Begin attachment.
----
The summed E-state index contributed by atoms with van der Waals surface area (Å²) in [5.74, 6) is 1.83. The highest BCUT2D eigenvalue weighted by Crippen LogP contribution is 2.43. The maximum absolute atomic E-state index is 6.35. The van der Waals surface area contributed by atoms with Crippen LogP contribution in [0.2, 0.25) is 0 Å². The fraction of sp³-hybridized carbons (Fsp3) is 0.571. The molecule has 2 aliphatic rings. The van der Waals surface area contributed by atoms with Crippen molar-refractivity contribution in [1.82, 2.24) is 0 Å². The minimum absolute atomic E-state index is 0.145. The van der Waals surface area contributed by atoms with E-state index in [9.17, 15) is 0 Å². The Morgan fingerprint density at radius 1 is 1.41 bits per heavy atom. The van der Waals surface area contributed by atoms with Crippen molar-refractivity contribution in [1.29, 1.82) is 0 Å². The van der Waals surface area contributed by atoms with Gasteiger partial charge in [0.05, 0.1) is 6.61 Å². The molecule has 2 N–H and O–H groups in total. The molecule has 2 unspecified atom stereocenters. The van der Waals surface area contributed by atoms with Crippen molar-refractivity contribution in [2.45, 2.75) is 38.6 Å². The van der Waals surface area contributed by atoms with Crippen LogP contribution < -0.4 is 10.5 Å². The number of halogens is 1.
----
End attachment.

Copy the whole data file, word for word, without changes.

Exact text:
The summed E-state index contributed by atoms with van der Waals surface area (Å²) in [5.74, 6) is 1.83. The highest BCUT2D eigenvalue weighted by Crippen LogP contribution is 2.43. The maximum absolute atomic E-state index is 6.35. The van der Waals surface area contributed by atoms with Crippen LogP contribution in [0.2, 0.25) is 0 Å². The fraction of sp³-hybridized carbons (Fsp3) is 0.571. The molecule has 2 aliphatic rings. The van der Waals surface area contributed by atoms with Crippen molar-refractivity contribution in [1.82, 2.24) is 0 Å². The minimum absolute atomic E-state index is 0.145. The van der Waals surface area contributed by atoms with E-state index in [9.17, 15) is 0 Å². The Morgan fingerprint density at radius 1 is 1.41 bits per heavy atom. The van der Waals surface area contributed by atoms with Crippen molar-refractivity contribution in [1.29, 1.82) is 0 Å². The van der Waals surface area contributed by atoms with Gasteiger partial charge in [0.05, 0.1) is 6.61 Å². The molecule has 2 N–H and O–H groups in total. The molecule has 2 unspecified atom stereocenters. The van der Waals surface area contributed by atoms with Crippen molar-refractivity contribution in [2.45, 2.75) is 38.6 Å². The van der Waals surface area contributed by atoms with Crippen LogP contribution < -0.4 is 10.5 Å². The number of halogens is 1.